Monday, December 1, 2003

Man dies after brawl with city police officers



By Brenna R. Kelly
The Cincinnati Enquirer

A 41-year-old man died after a violent struggle Sunday morning with Cincinnati police officers outside a North Avondale fast-food restaurant.

The fight, which included the nearly 400-pound man hitting officers and police repeatedly striking him with nightsticks, was caught on tape from a camera in an officer's patrol car.

[img]
Nathaniel Jones, from 1998 police booking photo.
(AP photo)
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Coroner's Statement Regarding Suspect's Death

Within minutes of the struggle ending, Nathaniel Jones was dead.

The six officers involved were placed on administrative leave while several agencies, including police homicide and internal affairs units, the Citizen Complaint Authority and the Hamilton County Coroner's Office investigate.

Assistant Police Chief Richard Janke said the police video shows that the officers followed their training and were justified in using force to subdue Jones.

But Roger Webster, Fraternal Order of Police president, said that after the incident the officers were treated like suspects. He said they were questioned for hours, read their legal rights and only allowed one phone call.

"My question to the police administration is, what criminal act are you investigating? You are accusing these cops of being criminals," Webster said angrily outside police headquarters. "That is why they don't want to work, because they are treated worse than the criminals they arrest."

In June, the Citizen Complaint Authority cleared a police officer of any wrongdoing in the Feb. 9 shooting death of a burglary suspect in Northside.

Of the officers involved Sunday, authorities identified the two who responded first: Baron Osterman, who has one year on the force, and James Pike, a seven-year veteran.

Police officials, radio transmissions and the video give a picture of how the circumstances unfolded at the White Castle at 64 W. Mitchell Ave., just west of Vine Street.

About 5:50 a.m. a White Castle employee called 911 to report that a man had passed out in the grass outside the restaurant.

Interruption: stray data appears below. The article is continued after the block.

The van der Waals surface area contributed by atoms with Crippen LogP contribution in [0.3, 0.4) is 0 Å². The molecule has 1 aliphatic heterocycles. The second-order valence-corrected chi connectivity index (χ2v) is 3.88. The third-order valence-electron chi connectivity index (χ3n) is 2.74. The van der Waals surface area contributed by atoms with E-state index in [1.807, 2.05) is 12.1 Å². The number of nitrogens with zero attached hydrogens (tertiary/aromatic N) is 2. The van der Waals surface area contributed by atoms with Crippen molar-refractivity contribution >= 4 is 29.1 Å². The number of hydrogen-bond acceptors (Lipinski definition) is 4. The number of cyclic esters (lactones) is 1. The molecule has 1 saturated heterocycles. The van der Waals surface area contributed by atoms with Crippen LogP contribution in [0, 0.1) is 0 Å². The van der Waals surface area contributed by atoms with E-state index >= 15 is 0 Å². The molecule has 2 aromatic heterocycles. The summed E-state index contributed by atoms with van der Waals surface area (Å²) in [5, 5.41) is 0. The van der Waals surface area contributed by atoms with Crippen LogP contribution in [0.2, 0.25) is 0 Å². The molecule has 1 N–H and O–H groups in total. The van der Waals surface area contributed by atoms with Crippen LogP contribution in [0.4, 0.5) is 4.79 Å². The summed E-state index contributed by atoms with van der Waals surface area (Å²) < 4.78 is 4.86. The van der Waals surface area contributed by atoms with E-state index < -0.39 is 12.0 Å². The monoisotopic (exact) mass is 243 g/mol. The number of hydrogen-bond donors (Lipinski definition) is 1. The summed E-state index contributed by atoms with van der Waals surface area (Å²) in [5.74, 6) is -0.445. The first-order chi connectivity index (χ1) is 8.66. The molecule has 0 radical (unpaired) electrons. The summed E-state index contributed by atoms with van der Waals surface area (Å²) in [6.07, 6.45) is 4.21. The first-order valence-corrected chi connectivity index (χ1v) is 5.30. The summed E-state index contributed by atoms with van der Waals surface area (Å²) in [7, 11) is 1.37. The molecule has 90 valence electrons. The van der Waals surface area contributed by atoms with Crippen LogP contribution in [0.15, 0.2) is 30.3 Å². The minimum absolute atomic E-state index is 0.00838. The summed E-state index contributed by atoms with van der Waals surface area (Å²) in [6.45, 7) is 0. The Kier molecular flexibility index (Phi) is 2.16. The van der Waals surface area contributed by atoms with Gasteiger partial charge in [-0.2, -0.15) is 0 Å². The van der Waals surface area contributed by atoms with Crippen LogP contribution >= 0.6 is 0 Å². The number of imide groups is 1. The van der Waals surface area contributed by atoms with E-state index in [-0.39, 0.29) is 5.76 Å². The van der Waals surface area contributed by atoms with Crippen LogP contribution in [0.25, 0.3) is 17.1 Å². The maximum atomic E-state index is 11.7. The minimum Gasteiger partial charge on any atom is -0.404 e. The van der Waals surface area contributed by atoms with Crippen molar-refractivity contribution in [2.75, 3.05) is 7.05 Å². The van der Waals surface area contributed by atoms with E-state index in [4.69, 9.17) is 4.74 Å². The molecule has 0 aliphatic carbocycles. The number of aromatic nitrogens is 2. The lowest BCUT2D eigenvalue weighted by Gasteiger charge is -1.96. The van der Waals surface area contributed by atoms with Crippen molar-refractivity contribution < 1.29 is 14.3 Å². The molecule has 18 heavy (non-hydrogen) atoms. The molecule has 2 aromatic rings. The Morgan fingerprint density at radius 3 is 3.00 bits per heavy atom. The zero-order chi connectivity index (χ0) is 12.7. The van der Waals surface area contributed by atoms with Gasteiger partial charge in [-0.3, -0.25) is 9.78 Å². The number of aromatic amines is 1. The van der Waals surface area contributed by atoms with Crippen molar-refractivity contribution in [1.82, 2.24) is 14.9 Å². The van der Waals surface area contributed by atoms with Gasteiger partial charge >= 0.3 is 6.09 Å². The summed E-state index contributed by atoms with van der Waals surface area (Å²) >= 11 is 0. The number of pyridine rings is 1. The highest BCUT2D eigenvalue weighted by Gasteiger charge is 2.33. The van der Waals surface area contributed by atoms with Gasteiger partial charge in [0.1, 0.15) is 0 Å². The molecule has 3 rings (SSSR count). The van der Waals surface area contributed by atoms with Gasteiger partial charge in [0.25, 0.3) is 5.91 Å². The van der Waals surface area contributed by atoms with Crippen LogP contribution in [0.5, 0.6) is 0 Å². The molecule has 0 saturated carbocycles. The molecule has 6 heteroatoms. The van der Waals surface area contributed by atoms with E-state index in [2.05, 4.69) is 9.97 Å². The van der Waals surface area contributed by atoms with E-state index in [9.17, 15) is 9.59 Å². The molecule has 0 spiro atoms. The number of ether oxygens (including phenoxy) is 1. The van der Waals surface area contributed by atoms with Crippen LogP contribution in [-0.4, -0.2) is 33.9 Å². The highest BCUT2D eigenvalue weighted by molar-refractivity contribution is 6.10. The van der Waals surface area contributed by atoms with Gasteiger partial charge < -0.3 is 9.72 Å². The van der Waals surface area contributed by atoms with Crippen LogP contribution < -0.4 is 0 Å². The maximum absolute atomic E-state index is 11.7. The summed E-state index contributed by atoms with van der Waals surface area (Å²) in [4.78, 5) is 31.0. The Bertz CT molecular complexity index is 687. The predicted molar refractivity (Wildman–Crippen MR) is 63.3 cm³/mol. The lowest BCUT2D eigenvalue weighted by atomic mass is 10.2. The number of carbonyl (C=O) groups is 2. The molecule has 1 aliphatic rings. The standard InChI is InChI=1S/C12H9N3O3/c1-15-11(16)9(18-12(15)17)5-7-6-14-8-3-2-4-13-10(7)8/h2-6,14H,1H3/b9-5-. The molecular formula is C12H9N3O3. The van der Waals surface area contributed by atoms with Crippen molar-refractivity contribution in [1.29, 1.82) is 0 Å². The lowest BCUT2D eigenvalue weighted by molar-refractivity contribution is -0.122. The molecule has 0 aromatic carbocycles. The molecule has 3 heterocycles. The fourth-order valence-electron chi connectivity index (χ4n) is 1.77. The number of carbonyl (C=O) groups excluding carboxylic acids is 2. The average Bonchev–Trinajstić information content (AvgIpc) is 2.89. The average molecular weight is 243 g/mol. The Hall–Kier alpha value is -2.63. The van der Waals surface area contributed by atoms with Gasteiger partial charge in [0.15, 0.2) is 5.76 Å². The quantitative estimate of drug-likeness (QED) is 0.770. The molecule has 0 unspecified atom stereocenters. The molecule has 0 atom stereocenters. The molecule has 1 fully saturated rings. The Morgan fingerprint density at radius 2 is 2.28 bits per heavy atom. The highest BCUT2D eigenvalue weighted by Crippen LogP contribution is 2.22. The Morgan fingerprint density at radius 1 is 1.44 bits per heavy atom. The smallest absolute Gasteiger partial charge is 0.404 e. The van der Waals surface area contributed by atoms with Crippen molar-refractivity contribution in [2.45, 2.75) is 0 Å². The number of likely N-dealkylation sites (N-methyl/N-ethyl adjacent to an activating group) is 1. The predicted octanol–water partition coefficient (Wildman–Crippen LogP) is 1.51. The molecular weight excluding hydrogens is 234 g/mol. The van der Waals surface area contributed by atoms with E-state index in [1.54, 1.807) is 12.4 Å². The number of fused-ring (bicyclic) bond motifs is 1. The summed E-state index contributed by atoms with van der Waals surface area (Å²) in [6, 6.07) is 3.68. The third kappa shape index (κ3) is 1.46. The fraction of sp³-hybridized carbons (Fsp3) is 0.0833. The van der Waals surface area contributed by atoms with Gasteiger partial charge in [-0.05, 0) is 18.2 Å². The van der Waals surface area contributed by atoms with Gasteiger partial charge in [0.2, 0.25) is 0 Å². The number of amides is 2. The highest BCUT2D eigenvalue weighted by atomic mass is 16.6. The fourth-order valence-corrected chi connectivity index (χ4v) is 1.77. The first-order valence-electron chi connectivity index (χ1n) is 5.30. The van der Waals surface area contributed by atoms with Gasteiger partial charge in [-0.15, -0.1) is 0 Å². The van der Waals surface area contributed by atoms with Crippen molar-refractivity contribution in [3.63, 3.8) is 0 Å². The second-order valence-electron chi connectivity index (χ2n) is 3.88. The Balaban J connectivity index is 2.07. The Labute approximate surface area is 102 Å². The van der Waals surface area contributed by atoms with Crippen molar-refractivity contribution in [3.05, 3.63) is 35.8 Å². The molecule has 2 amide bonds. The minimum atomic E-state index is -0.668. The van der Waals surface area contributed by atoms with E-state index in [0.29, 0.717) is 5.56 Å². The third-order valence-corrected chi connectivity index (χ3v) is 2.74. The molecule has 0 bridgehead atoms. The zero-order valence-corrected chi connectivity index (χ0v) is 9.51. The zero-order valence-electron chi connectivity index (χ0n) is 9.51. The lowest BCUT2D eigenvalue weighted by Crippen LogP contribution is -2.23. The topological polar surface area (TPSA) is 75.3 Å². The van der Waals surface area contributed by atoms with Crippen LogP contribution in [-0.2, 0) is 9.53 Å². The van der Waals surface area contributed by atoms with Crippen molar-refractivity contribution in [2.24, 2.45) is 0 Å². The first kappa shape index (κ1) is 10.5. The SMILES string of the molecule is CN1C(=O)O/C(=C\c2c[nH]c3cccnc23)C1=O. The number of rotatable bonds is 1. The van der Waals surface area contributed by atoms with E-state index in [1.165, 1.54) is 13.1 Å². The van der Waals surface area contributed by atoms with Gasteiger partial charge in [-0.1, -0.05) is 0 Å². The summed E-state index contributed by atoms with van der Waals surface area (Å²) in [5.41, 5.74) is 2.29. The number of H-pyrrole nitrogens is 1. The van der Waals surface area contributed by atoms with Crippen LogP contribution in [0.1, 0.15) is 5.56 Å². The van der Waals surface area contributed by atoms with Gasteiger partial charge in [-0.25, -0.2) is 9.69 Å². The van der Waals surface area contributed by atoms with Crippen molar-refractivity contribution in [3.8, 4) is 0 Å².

"He's breathing, but he keeps hollering 19," she told the call taker.

When emergency medical personnel arrived, Jones was awake and "becoming a nuisance" at the restaurant, according to a tape of radio transmissions in which firefighters ask police to respond.

In the video, Jones walks toward an officer, who yells, "Stay back."

Jones then lunged, swinging at the officer's head before he stumbled into the officer, taking him down.

The two officers, Osterman and Pike, jabbed Jones in the torso with nightsticks as they repeatedly yelled, "Put your hands behind your back."

But Jones continued to fight, flailing his arms and grabbing one of the police batons. The officers called for backup, asking especially for someone with a stun gun. Eventually, six officers responded, many of them also using their batons to strike Jones. After a struggle with all six, they got Jones on his stomach and his arms behind his back.

The officers turned Jones over after he was handcuffed over and realized he needed medical help, Janke said.

"He looked to be in enough distress that the officers immediately called for a fire company," Janke said.

Jones had a pulse when EMS arrived, but he died within minutes of arriving at University Hospital, Janke said.

Why Jones behaved as he did is not yet known, Janke said.

During the struggle, officers tried to call for an officer trained to deal with people with mental health problems, but the officer was on another call.

Police did not use a stun gun, but did use chemical spray in addition to the batons. Janke did not know how many of the officers hit Jones.

Police estimate that Jones, who was 5 foot 6 inches tall, weighed 400 pounds. They did not release a current address for Jones.

According to court records, Jones pleaded guilty in 1998 to possessing cocaine and was given three years probation, which included inpatient treatment at Talbert House. A month after his sentencing, Jones violated his probation and was sentenced to a year in jail, records show.

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E-mail bkelly@enquirer.com




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